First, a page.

DENVER – Federal officials have extended the initial time to gather feedback from the public on a proposal by the owners of Silverton Mountain to diversify terrain for helicopter skiing.
The original date to gain feedback from the public was July 17, leaving just two weeks for what is known as a “scoping” period. Connie Clementson, field manager for the Bureau of Land Management’s Tres Rios Field Office, said Monday that the period has been extended to Aug. 17.
Some Silverton-area residents and environmental interests expressed concerns to The Durango Herald on Friday that the public’s input was being limited. They also worried about restricting and diminishing the backcountry experience in the area outlined by the proposal. Some also raised fears over a looming environmental analysis.
Meanwhile, San Juan County officials are working on scheduling a public hearing to discuss the proposal, which could come at the commissioners’ next meeting at 6:30 p.m. July 22, according to William Tookey, county administrator. The board may issue an opinion on the proposal to the BLM.
The owners of Silverton Mountain – husband-and-wife Aaron and Jen Brill – made their proposal through Silverton Guides, the arm of Silverton Mountain that provides heli-skiing adventures. The request would diversify heli-terrain within the Alpine Triangle, a so-called “special recreation management area,” made up of more than 150,000 acres managed by the BLM.
Silverton Mountain’s base – situated off County Road 110 – would be directly across from terrain under consideration. The new areas being considered by the BLM would include small patches to the south, west and north of the base area. The biggest swath would be southeast of the base area on the east side of County Road 2. It would run about six miles north-south and six miles east-west.
In a letter sent to the Herald by the Brills, they say the request is being made for safety reasons, pointing out that they want to exchange high alpine, high avalanche hazard heli-ski terrain for low avalanche hazard, lower elevation terrain.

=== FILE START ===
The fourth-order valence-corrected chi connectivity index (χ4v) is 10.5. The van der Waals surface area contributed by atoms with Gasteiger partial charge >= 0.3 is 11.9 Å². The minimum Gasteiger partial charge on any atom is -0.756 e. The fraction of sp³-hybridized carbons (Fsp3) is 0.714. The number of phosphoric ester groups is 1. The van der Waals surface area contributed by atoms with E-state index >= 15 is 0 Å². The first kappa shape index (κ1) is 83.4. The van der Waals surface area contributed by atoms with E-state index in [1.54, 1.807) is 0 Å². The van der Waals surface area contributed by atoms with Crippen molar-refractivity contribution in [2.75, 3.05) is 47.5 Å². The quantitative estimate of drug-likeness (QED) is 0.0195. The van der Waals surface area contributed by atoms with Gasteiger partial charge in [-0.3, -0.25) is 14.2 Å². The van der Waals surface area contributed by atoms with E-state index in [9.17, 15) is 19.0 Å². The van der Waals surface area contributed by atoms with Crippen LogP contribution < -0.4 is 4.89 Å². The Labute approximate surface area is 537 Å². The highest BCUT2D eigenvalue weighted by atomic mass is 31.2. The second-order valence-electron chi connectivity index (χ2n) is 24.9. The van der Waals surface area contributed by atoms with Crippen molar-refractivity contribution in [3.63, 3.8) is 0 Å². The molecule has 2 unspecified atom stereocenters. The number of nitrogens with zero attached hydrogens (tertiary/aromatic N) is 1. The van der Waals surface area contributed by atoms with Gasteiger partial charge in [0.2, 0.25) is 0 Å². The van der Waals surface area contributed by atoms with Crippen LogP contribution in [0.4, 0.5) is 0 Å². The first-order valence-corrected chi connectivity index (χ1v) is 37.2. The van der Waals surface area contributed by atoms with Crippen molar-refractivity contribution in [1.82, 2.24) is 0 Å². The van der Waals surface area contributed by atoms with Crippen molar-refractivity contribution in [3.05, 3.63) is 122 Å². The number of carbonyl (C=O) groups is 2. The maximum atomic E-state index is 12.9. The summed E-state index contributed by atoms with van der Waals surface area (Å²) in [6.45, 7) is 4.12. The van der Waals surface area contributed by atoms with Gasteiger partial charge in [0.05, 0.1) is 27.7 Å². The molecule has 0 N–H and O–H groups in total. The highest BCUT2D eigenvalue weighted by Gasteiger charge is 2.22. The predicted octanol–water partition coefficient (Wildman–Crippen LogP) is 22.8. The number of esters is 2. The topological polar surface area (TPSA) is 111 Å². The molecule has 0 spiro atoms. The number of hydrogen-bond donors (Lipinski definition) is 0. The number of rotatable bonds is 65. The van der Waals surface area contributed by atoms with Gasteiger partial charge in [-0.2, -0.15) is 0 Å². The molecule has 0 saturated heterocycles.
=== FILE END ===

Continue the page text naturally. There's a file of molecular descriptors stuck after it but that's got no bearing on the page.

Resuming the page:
“Since we have very little moderate terrain available to ski, it makes our operations unnecessarily dangerous for our staff and guests,” the Brills write. “Having some lower elevation, lower hazard and less wind exposed slopes is something Silverton Guides needs.”
The proposal calls for swapping northern terrain pods in exchange for adjacent pods that hold safer terrain.
The Brills add that heli-skiing has become critical to Silverton.
“If the snow isn’t great on the chairlift, they still come to Silverton knowing they can add single runs of heli-skiing that will have quality snow,” they write. “It’s like having an affordable powder-insurance policy. It’s the only location in the lower 48 states where you can heli-ski just a single run, making it attainable for all guests.”
The couple said that even though a BLM map of the proposal includes terrain in Prospect Gulch, Minnehaha and Corkscrew, they have not asked for that to be included in the exchange.
The Brills also point out that after 10 years of heli-skiing, there has not been a noise complaint or conflict with backcountry skiing.
Clementson confirmed that the proposal is only a modification – not an expansion – of Silverton Guides’ existing helicopter permit.
“No, we would not close terrain off,” Clementson said. “The areas currently authorized are also open to everyone – these are public lands open to the public.”
She added that the current phase of the proposal is only a first step. Once the scoping phase closes, officials continue through the environmental analysis, which would then be made public. That analysis would be site-specific, including a 30-day comment period. While the Brills have requested the modification for the 2015-16 ski season, Clementson said the BLM does not have to make any changes in time for the season.
Keith Roush, an experienced backcountry skier and avalanche analyst, voiced his concerns with the proposal to the BLM. He pointed out that the current terrain is insulated from conflict, and he worries that the diversified terrain would clash with the public. He also fears a lack of avalanche planning.
“Part of the reason people go to the backcountry is to experience a quieter place. ... If that’s to change, that really changes the backcountry experience for everyone,” Roush said.
Jimbo Buickerood, public-lands coordinator for San Juan Citizens Alliance, is more worried about the environmental analysis. He fears that some of the pods could be in protected areas and that not enough time is being dedicated to analyzing the impact.
“It’s a controversial project,” he said. “It takes more time when there’s controversy – there’s a lot of issues to address.”